'The things I’ve done should not be controversial', says Malaysian rapper Namewee

Stranger In The North, by Malaysian rapper Namewee (left), who composed the music and wrote the lyrics, had more than 100 million views on YouTube.
Stranger In The North, by Malaysian rapper Namewee (above), who composed the music and wrote the lyrics, had more than 100 million views on YouTube.PHOTO: MODE PRODUCTIONS

Malaysian rapper Namewee's popular music video Stranger In The North was inspired by migrant workers in Beijing

8Q

The top trending Asian music video on YouTube for Singapore last year is not by one of the usual kings or queens of Chinese pop.

Instead, it is Stranger In The North by Malaysian rapper Namewee, 34, who also composed the music and wrote the lyrics.

Popular Chinese-American singer Wang Leehom appears on both the song and the video, but as the featured artist. It has racked up more than 100 million views in total on YouTube.

The track is on Namewee's fourth album, Cross Over Asia (2017).

He will be holding his first concert in Singapore on Feb 3 at The Star Theatre.

People first sat up and took notice when he released a controversial Mandarin-Hokkien version of the Malaysian national anthem Negaraku in 2007. He took aim at corrupt cops and racial discrimination in I Love My Country Negarakuku.

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The artist, whose real name is Wee Meng Chee, has since chalked up other contentious songs. They include You're Not Red, which takes potshots at Internet trolls, and High Pitched, on the showboating antics of contestants on Chinese reality singing shows.

In August 2016, he was detained by the police for four days - but was, ultimately, not charged - for allegedly defiling a place of worship with intention to insult the religion. He had filmed part of the music video for his song, Oh My God, in a mosque.

1 What was the inspiration for the song Stranger In The North?

I had some work in Beijing in 2015 and I found it to be completely different from the city I had encountered as a backpacker years ago.

Parts of it had been torn down and rebuilt and there were a lot more migrant workers there.

I took this four-hour walk and observed the difficult and dangerous work they were doing - burying cables, burning coal, preparing food - in the minus 10 deg C temperatures outdoors in winter. I identified with them as I was an outsider there as well.

2 How did you get Wang to sing on Stranger In The North?

I had his WeChat contact so I sent the song to him as I thought he was suitable for the chorus. It was kind of a gamble, but he agreed so fast that I thought he was joking.

He recorded his part on his own - I didn't dare to have any opinions - and later made changes until he was happy with the outcome.

I learnt a lot from him. He's very demanding and detailed when it comes to music, down to how you sing each note.

3 You recently collaborated with film-maker Jack Neo for a remake of the theme song to the variety show Comedy Night (1990-2000), which has hit more than 1.5 million views on YouTube. Were you a fan of the series?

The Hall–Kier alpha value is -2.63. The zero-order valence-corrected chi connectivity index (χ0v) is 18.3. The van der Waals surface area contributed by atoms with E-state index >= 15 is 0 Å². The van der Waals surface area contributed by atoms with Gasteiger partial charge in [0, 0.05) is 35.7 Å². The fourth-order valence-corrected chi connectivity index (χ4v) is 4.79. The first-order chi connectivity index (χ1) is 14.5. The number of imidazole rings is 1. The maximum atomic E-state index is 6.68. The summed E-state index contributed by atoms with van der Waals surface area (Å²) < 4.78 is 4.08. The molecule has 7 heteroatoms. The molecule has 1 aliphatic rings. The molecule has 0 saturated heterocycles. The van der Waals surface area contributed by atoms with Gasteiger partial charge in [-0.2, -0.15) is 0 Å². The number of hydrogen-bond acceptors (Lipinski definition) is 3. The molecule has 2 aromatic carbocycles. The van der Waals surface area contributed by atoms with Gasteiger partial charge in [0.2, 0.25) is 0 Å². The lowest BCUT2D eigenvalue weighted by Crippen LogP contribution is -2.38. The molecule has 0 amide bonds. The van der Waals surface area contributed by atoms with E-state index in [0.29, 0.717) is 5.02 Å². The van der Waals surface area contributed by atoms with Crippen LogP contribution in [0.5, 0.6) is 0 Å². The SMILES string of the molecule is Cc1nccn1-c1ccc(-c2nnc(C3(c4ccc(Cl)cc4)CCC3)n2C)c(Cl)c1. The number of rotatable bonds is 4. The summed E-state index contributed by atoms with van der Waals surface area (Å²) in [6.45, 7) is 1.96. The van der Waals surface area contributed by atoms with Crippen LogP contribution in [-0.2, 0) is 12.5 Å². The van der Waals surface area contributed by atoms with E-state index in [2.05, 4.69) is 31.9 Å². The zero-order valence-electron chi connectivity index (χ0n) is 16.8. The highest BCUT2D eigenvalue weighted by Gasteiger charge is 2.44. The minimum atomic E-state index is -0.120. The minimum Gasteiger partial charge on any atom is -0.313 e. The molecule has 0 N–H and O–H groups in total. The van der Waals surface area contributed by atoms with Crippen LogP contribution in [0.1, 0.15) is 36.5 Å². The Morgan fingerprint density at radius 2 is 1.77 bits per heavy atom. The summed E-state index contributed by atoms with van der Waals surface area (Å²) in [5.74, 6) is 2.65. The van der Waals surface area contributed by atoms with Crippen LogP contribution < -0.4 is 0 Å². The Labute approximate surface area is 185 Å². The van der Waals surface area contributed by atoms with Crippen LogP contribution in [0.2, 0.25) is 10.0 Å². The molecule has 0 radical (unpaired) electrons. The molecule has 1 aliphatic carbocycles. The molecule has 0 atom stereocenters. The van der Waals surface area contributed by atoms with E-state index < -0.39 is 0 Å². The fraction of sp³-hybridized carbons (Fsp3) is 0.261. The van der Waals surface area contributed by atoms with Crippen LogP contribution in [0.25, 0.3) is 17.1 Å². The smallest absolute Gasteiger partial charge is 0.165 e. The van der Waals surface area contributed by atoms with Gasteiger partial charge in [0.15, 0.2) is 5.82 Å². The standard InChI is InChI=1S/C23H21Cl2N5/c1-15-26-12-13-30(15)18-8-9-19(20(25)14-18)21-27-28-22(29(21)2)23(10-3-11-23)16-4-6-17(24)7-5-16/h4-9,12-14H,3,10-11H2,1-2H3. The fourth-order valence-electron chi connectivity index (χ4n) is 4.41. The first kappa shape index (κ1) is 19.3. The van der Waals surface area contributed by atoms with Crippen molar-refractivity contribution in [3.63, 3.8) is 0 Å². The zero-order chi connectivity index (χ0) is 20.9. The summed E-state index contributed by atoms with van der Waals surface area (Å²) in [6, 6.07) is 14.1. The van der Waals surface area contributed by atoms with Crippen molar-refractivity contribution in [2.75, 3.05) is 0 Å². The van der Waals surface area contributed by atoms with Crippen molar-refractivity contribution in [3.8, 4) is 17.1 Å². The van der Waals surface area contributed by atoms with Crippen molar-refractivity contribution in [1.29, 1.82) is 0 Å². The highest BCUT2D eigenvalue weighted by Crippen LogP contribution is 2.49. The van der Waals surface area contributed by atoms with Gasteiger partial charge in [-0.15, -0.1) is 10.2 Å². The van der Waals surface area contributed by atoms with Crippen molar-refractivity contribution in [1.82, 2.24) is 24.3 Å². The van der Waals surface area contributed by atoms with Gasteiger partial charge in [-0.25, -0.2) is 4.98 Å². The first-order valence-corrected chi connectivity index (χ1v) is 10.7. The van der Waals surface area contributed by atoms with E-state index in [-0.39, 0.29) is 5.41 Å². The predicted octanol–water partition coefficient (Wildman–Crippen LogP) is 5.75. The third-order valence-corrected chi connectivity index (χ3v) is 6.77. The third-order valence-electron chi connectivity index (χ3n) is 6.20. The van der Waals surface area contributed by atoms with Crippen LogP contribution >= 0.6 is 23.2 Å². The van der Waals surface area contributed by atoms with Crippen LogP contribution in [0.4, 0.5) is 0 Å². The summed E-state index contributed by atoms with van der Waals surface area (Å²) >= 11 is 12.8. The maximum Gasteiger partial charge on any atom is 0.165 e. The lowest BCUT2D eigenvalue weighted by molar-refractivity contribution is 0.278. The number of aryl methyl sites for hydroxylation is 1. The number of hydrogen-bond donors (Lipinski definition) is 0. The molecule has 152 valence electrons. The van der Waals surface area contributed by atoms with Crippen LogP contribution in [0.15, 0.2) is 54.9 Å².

I'm from Muar, probably the northernmost point in Malaysia where you can still receive Singapore television signals. I was a naughty kid and was never home. But every Monday night, I would park myself in front of the TV set at 7.30pm, waiting for Comedy Night to start at 8pm. It was a very important part of my childhood.

4 Why do you choose to use humour in your songs?

A lot of things in Malaysia deserve to be criticised. But I choose to do it in a way that is more satirical and fun.

There are fewer restrictions when it comes to the Internet, so I use it as a medium to express myself or vent (by putting my songs online). Without this outlet, I think Malaysians would be even more unhappy.

But after recording High Pitched, I haven't been invited to appear on any of the Chinese reality music shows. I guess no one likes to be mocked.

5 What happened with the filming of the music video at a mosque?

Oh My God is about the fact that everyone needs faith, so I wanted to present different religions in the music video to show that they are all the same.

We went to Penang and shot in Chinese temples, a church, a Hindu temple and a mosque.

These were all public attractions and there was no need to get a filming permit.

There were some complaints after the video came out and the guy at the mosque who had given us verbal permission to film there denied doing so.

6 Do you seek to court controversy?

All these things I've done should not be controversial.

It's about freedom of speech and if I see a problem, I'll voice it out.

Whether something is controversial or not is not for me to decide.

7 You have done music and also made movies such as Nasi Lemak 2.0 (2011). What else do you want to try?

This tour is a big step for me as I've never done one before.

I've never even done a solo concert in Malaysia. My ultimate goal is to hold a show there.

I would love to have a show at KL Sport City stadium in Bukit Jalil as it's a big and classy venue.

8 How would you like to be remembered?

Just remember my songs. I put a lot of effort into them and I hope that some can last. No need to remember me as I've too many flaws - humans are all imperfect.

A version of this article appeared in the print edition of The Straits Times on January 22, 2018, with the headline 'Stranger is a hit on YouTube'. Print Edition | Subscribe